Chinese social media users were in an uproar on Friday over restoration of a 700-year-old section of the Great Wall that has been covered in concrete, turning it into a smooth, flat-topped path.
Known as one of the most beautiful portions of the “wild,” unrestored wall, the eight-kilometer Xiaohekou stretch in northeast Liaoning province was built in 1381 during the Ming Dynasty. Photos posted online showed that its uneven, crumbling steps and plant growth had been replaced as far as the eye could see with a white, concrete-like cap.
“This looks like the work of a group of people who didn’t even graduate from elementary school,” said one user of China’s Twitter-like Weibo platform. “If this is the result, you might as well have just blown it up.”
“Such brutal treatment of the monuments left behind by our ancestors! How is it that people with low levels of cultural awareness can take on leadership positions?” asked another. “Why don’t we just raze the Forbidden City in Beijing, too?”
Even the deputy director of Liaoning’s department of culture Ding Hui admitted: “The repairs really are quite ugly,” according to state broadcaster CCTV.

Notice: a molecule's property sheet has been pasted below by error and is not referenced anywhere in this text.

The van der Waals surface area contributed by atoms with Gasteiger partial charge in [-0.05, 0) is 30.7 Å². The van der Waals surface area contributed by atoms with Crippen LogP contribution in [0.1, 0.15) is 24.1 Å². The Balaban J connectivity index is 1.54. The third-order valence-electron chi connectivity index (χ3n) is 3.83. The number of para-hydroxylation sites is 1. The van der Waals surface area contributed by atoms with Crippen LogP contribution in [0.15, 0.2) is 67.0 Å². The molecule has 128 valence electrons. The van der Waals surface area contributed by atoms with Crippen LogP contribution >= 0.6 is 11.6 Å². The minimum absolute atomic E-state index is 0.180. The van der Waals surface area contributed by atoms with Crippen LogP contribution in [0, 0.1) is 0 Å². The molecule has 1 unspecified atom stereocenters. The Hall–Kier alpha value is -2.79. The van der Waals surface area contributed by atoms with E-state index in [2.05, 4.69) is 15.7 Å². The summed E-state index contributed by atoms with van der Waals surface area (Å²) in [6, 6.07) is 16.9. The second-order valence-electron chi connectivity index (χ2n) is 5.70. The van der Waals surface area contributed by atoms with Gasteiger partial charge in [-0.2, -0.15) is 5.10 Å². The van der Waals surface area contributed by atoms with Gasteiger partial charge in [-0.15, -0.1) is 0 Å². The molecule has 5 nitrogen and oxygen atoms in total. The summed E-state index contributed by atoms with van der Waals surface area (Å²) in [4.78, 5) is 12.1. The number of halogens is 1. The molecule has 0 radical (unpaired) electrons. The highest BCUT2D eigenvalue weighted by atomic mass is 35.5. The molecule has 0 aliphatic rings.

The Great Wall is not a single unbroken structure but stretches for thousands of kilometers in sections from China’s east coast to the edge of the Gobi desert. In places it is so dilapidated that estimates of its total length vary from 9,000 to 21,000 kilometers, depending on whether missing sections are included. Despite its length it is not, as is sometimes claimed, visible from space.
Emergency maintenance was ordered for Xiaohekou in 2012 to “avoid further damage and dissolution” caused by “serious structural problems and issues due to flooding” and was completed in 2014, the State Administration of Cultural Heritage said in a statement on its website in response to public and media outcry.
The government body has begun an investigation into the approval, implementation and outcome of the maintenance work, stating that it would deal with work units and personnel found to be at fault severely, “without justifying their mistakes.”
Around 30 percent of China’s Ming-era Great Wall has disappeared over time as adverse natural conditions and reckless human activities—including stealing the bricks to build houses—erode the UNESCO World Heritage site, state media reports said last summer. Under Chinese regulations people who take bricks from the Great Wall can be fined up to 5,000 yuan, according to the Global Times, but plant growth on the wall continues to accelerate decay, and tourism, especially to undeveloped sections, also severely damages the world’s longest human construction.